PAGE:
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Cracking of Decks on Deep Plate and Tub Girders


Cracking of concrete decks supported by steel girders has been a perennial problem in the industry. Despite all research performed to date, this problem seems to be eluding a concrete (no pun intended) and satisfactory solution. The industry has seen a clear pattern of transverse deck cracks on several Tub and Plate Girder Bridges. There needs to be a solution.

The problem seems to be even more pronounced in the case of deep and stiff girders such as steel tub or deep steel plate girders. It seems the stiffer the girders, the bigger the problem. This research would propose to study deck cracking to identify at least the structural part of the problem. This would compare actual performance of bridge decks that have cracked with the analytical models to determine if we are capturing the actual stresses at hand. Other structural aspects to be researched would be:

  • Excessive shrinkage of the concrete
  • Curvature of structure
  • Stiffness differential: Deep steel girders are significantly stiffer than the deck
  • Thermal effects: Girder is expanding and deck is resisting the expansion
  • Effects of eccentricity: Girder is expanding due to temperature rise, the deck is resisting but at fibers that are further away from the neutral axis in these types of structures. Therefore, the stress they would see would be larger, potentially taking them above the modulus of rupture threshold.* Differential of the coefficient of thermal expansion: Typically, approximately 10%. New studies sponsored by Caltrans show the concrete coefficient of thermal expansion as low as 0.0000055 or lower, increasing the differential to approximately 12%.
  • Differentials in heat conductivity and ambiance differentials such as temperature and sun exposure: Steel is a very good heat conductor and can get heated faster and way beyond the temperature of the deck. Then the stiffness of the deep girders expanding would carry along the deck forcing it to crack for compatibility along the interface surface.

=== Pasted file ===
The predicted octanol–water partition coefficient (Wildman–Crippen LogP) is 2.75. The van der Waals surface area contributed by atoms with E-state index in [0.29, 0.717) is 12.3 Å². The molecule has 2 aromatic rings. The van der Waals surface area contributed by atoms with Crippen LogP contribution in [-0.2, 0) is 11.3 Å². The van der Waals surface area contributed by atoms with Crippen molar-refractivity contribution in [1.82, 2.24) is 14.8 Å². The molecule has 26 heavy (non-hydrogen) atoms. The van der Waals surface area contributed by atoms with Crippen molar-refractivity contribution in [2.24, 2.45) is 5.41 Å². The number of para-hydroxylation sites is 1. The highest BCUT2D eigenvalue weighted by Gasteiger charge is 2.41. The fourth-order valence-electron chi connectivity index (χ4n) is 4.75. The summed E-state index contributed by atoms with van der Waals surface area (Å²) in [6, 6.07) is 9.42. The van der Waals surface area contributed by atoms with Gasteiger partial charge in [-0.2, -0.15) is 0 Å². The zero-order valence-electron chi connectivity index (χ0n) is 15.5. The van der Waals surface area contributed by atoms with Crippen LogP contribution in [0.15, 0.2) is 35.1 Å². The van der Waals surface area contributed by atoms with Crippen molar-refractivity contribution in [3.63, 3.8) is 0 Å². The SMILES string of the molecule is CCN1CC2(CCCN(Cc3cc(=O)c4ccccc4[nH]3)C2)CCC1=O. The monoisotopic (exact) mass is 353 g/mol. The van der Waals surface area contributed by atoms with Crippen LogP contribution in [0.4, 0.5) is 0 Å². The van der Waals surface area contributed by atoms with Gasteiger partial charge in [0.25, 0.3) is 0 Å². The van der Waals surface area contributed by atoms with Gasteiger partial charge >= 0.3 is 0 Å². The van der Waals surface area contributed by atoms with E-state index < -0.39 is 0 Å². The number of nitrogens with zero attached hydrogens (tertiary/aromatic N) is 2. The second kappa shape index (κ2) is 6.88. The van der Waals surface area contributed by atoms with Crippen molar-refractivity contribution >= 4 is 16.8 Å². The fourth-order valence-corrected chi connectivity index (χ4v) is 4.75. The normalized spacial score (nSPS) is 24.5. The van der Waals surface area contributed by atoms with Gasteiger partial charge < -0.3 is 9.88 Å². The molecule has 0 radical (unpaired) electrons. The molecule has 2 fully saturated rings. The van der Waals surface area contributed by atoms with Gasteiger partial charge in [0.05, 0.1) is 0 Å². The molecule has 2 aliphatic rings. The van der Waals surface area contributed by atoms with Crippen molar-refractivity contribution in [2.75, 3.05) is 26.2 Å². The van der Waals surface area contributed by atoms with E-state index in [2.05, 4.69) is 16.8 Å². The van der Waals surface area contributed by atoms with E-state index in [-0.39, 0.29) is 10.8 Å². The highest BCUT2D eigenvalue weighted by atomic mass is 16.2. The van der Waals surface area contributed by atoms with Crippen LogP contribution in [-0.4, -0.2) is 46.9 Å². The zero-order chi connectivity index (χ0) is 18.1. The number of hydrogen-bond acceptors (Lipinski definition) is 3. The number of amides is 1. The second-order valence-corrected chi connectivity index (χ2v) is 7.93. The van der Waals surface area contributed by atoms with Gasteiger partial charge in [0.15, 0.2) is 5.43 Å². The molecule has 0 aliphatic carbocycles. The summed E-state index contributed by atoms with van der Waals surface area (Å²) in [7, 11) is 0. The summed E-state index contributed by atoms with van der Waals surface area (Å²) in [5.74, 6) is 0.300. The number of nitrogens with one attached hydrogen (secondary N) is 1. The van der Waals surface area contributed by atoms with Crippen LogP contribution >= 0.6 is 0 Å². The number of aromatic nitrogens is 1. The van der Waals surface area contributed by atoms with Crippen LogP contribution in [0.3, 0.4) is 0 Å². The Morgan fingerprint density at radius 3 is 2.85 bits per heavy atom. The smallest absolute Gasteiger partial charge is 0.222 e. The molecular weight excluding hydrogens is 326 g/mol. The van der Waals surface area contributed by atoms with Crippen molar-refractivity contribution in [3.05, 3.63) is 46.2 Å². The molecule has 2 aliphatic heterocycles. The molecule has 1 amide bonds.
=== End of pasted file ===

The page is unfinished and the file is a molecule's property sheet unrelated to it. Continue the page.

• Longitudinal and Transverse Bending (for more flexible bridges), etc.* Placement, curing, and workmanship and specifications issues
  • Creep and shrinkage aspects.


The main objective is to understand the problem fully, the real causes of cracking, which might be singular but might also be a combination of all the mentioned basic cases. What causes a deck that has been designed to not see any tension in the deck from dead and live load to end up in the first few months of service with evenly spread cracks at every 2’-4’ frequency.

Once the problem is understood, it should be easier to mitigate the causes accordingly.

Research should be mostly analytical, combined with ambiance data from specific projects, but it may also involve some experimental testing/monitoring of new bridges.


Concrete decks in the USA crack. We have not figured it out yet as to what would be the right solution. Billions of dollars are spend replacing decks within 35-45 years, when their life should match that of the bridge to at least 75 years. Even when special mixes and protection are specified for the concrete mix, they usually assume concrete models with no cracks. That would indicate that even with special concrete mixes, and for bridges where decks have been designed for zero tensile stress based on the conventional service combinations of basic loads, the decks still crack and in frequencies that are similar from structure to structure, and are not easily explained from conventional practice of load combinations.

Related Research:

Research has been performed on the subject. It is believed that the structural portion is usually limited and the problem is assumed to be more linked to workmanship, and proper assurance of just bending behavior and assurance from the engineer that the concrete does not see any tension, at least from Dead Load and especially in the conventional positive moment region. Experience show that cracking in deep stiff girders does not distinguish between positive or negative moment regions, cracking is almost evenly distributed. So the problem should be also investigated as a structural problem linked to axial performance of the two materials and all resulting effects.


A combination of field measurements, lab testing and a lot of finite element studying of the issues noted above.


This issue could be implemented by all DOTs through bridge design manuals and specifications based on the research recommendations. This may also be implemented through specification changes by the AASHTO Committee on Bridges and Structures.


All bridge owners

Sponsoring Committee:AKB20, Steel Bridges
Research Period:24 - 36 months
Research Priority:High
RNS Developer:Tony F. Shkurti, PhD, PE, SE
Date Posted:02/14/2017
Date Modified:04/09/2020
Index Terms:Bridge decks, Girder bridges, Cracking, Stiffness, Shrinkage,
Cosponsoring Committees: 
Maintenance and Preservation
Bridges and other structures

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